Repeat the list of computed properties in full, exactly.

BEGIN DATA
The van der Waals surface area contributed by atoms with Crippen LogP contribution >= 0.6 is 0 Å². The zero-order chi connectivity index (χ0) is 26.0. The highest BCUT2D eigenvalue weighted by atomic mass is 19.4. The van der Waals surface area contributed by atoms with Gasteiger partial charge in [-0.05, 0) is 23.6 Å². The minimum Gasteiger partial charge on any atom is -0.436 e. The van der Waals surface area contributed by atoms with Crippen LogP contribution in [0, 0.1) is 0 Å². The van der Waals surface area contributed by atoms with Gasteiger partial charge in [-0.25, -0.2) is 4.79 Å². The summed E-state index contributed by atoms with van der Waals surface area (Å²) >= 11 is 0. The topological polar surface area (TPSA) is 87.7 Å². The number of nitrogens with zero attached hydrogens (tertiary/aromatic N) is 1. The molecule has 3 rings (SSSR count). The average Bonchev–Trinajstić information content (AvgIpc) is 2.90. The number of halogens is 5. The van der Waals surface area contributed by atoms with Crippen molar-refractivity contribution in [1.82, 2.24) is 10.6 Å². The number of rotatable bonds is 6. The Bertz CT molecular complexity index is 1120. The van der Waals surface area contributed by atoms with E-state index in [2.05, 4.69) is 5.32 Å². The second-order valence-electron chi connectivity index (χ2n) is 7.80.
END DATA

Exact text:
The van der Waals surface area contributed by atoms with Crippen LogP contribution >= 0.6 is 0 Å². The zero-order chi connectivity index (χ0) is 26.0. The highest BCUT2D eigenvalue weighted by atomic mass is 19.4. The van der Waals surface area contributed by atoms with Gasteiger partial charge in [-0.05, 0) is 23.6 Å². The minimum Gasteiger partial charge on any atom is -0.436 e. The van der Waals surface area contributed by atoms with Crippen LogP contribution in [0, 0.1) is 0 Å². The van der Waals surface area contributed by atoms with Gasteiger partial charge in [-0.25, -0.2) is 4.79 Å². The summed E-state index contributed by atoms with van der Waals surface area (Å²) >= 11 is 0. The topological polar surface area (TPSA) is 87.7 Å². The number of nitrogens with zero attached hydrogens (tertiary/aromatic N) is 1. The molecule has 3 rings (SSSR count). The average Bonchev–Trinajstić information content (AvgIpc) is 2.90. The number of halogens is 5. The van der Waals surface area contributed by atoms with Crippen molar-refractivity contribution in [1.82, 2.24) is 10.6 Å². The number of rotatable bonds is 6. The Bertz CT molecular complexity index is 1120. The van der Waals surface area contributed by atoms with E-state index in [2.05, 4.69) is 5.32 Å². The second-order valence-electron chi connectivity index (χ2n) is 7.80.